It's a Boy!
On July 26, Mei Xiang left the cub for six minutes to drink and eat some bamboo. This is the first food she'd eaten since two days before giving birth. In summer, giant pandas go through a metabolic shift to coincide with when they produce cubs. Their food intake may decrease by up to 75 percent during this time.
At 8:10 a.m. on August 2, Mei Xiang left the den for several minutes to eat and drink as part of her new routine. Keepers closed the den door, and — after observing no reaction from Mei Xiang — took the opportunity to give the cub its first exam. Zoo staff were delighted to discover that the cub was a male. He weighed 1.82 pounds and measured 12 inches from the tip of its nose to the tip of its tail. His heart rate and respiration were normal, and he felt very solid and sturdy. The cub was very quiet during the exam, letting out only a single squawk when his mouth was examined.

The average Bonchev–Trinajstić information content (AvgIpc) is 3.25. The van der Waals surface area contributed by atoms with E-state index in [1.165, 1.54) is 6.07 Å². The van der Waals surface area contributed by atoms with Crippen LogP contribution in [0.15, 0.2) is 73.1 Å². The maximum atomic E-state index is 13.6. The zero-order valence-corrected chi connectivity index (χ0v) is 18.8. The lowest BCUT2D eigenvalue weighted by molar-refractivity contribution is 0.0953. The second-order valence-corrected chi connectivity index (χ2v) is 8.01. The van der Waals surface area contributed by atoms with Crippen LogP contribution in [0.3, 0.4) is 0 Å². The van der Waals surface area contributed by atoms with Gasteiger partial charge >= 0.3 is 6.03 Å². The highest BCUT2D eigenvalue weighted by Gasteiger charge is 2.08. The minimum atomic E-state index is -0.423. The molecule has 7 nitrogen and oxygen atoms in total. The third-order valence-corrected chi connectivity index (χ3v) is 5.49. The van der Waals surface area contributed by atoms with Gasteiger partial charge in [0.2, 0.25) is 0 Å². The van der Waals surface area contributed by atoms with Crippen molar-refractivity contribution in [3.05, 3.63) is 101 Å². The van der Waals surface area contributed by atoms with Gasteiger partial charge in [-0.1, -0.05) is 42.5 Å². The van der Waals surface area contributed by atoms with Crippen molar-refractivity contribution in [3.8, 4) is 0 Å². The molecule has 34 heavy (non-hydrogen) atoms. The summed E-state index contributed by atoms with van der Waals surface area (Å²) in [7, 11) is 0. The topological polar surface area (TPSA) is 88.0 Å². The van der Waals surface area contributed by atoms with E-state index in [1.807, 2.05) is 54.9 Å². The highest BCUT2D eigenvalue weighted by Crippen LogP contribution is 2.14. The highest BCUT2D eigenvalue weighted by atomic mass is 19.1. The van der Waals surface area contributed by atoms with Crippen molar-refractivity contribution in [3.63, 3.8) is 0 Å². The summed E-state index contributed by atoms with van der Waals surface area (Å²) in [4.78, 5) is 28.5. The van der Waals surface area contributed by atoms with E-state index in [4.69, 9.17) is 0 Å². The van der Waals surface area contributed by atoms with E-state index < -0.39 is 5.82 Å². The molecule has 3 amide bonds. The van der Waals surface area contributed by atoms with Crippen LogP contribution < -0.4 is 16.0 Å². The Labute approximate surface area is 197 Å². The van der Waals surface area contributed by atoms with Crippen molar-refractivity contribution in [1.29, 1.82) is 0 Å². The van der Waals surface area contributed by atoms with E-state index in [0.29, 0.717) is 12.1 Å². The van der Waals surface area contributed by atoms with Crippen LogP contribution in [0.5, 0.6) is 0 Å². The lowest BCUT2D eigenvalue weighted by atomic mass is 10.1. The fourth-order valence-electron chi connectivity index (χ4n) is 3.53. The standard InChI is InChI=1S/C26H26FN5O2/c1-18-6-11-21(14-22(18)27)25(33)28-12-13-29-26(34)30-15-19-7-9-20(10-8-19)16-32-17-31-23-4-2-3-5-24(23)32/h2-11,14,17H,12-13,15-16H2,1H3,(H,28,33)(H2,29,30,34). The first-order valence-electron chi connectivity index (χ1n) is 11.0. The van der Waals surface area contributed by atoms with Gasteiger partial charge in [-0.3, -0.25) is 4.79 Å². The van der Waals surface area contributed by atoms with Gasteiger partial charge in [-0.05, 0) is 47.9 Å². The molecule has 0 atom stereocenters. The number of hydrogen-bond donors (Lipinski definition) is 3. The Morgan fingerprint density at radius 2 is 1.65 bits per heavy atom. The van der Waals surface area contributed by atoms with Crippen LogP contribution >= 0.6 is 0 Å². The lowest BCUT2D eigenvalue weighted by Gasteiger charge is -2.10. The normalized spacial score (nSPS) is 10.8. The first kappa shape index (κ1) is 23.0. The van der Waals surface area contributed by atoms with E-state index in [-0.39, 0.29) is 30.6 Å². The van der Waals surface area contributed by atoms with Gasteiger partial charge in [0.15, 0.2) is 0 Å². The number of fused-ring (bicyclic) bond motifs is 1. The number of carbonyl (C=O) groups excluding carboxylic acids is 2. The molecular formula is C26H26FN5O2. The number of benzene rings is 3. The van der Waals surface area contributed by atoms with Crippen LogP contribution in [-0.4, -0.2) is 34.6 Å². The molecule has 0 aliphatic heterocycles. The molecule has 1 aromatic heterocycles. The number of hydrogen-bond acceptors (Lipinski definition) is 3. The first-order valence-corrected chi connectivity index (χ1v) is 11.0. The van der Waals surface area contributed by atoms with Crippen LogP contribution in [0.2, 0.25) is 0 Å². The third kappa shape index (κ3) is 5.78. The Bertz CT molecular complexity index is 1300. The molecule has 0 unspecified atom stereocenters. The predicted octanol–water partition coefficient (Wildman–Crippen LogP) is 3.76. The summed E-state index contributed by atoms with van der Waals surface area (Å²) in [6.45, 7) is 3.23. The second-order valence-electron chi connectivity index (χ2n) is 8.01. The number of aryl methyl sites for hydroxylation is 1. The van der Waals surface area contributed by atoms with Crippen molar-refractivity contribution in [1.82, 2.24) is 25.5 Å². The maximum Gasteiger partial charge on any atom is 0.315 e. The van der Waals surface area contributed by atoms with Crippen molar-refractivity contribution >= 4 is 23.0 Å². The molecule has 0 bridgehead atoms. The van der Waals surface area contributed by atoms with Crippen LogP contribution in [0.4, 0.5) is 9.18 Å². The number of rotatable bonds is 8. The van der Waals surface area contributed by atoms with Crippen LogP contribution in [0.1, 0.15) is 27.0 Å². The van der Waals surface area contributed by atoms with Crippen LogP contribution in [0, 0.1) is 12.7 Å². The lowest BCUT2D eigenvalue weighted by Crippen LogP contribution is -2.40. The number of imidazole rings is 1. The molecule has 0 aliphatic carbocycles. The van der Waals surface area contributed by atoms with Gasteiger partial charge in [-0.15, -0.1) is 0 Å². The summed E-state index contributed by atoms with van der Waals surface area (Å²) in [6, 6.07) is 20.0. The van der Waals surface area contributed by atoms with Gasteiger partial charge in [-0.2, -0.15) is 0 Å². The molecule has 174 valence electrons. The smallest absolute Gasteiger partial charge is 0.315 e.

Mei Xiang was very anxious during the exam. She stood up, pawed at the den door and attempted to open the window. When the door was reopened, Mei Xiang quickly retrieved her cub, examined him, then settled down for a long, comfortable nap.